Do you part to help Oregon recover: Plan a bike trip today!

— Jonathan Maus: (503) 706-8804, @jonathan_maus on Twitter and jonathan@bikeportland.org
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Bicycling for recreation contributed $1.5 billion to Oregon economy in 2019

Jonathan Maus (Publisher/Editor) by on January 20th, 2021 at 3:55 pm

Riders enjoy roads in the Clatsop Forest near Vernonia in 2019.
(Photo: Jonathan Maus/BikePortland)

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State’s Covid-era tourism grant program focuses on bike-friendly projects

Jonathan Maus (Publisher/Editor) by on January 19th, 2021 at 11:51 am

Lead photo on “Destination Ready” program website. (Source: Travel Oregon)

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New website is latest piece in the carfree Columbia Gorge puzzle

Jonathan Maus (Publisher/Editor) by on April 9th, 2018 at 11:37 am

As the Portland region grows, so too has the popularity of the Columbia River Gorge. That’s a good thing; but not if too many people visit it by car.

Thankfully, Oregon’s tourism and transportation agencies understand this. Two summers ago, faced with congestion and overflowing parking lots, the Department of Transportation launched the Columbia Gorge Express bus service to encourage people to experience the Gorge without a car. That’s been such a huge success they’ve upgraded service and features each year.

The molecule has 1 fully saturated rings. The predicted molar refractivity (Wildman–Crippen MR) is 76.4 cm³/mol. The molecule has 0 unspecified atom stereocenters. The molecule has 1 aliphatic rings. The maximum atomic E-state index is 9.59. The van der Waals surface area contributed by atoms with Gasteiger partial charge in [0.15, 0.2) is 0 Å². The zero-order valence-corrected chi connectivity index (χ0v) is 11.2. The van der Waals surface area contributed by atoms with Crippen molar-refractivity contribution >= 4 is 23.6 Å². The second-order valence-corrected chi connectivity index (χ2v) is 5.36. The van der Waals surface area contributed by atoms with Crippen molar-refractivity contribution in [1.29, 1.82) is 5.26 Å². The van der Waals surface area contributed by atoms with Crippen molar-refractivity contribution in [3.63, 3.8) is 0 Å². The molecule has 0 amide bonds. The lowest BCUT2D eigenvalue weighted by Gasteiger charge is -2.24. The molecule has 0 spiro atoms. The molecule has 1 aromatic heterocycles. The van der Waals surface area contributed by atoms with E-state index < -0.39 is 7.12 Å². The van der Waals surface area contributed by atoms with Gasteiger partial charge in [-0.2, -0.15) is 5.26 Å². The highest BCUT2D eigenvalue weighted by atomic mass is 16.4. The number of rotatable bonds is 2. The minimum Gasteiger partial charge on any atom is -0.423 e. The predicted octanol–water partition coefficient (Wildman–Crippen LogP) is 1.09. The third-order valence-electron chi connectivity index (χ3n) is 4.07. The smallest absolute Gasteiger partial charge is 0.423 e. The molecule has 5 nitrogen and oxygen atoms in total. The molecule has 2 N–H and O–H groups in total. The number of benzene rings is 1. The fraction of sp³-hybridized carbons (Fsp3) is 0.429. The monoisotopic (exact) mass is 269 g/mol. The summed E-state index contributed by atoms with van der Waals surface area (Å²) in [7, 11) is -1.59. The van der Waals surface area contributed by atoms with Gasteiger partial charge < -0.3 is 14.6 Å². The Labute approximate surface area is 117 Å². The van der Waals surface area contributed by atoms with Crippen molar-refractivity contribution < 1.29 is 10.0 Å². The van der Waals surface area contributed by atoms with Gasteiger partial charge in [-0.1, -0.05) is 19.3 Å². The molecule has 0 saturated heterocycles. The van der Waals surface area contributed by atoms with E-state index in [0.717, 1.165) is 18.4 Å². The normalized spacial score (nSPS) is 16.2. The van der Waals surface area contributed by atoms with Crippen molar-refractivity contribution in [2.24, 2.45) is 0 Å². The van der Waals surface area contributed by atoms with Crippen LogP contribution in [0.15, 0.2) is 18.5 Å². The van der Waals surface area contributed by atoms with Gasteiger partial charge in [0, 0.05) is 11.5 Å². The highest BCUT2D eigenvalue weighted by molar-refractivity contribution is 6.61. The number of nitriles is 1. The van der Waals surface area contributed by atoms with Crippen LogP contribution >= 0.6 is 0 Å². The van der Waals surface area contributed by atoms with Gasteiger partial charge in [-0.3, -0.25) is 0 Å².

Now comes another piece of the puzzle: ColumbiaGorgeCarfree.com, a website funded in part by a grant from Travel Oregon.

The site (still partly under construction) features carfree itineraries for popular Gorge destinations. As of now, there’s a turn-by-turn guide to hiking the popular Dog Mountain trail without a car. The itinerary comes with a detailed map and is based on biking and walking the four miles from Cascade Locks to the West End Transit (WET) shuttle bus stop on the Washington side of the river. If you can wait until May 25th, the Columbia Gorge Express will carry you and your bike from the Gateway Transit Center in east Portland to Cascade Locks.

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There’s also a very helpful page that lists all the buses and transit options that serve the Gorge.

This new website is the work of Heidi Beirle and a, “geeky team of transportation professionals.” Beirle is a carfree tourism consultant who also works with the West Columbia Gorge Chamber of Commerce.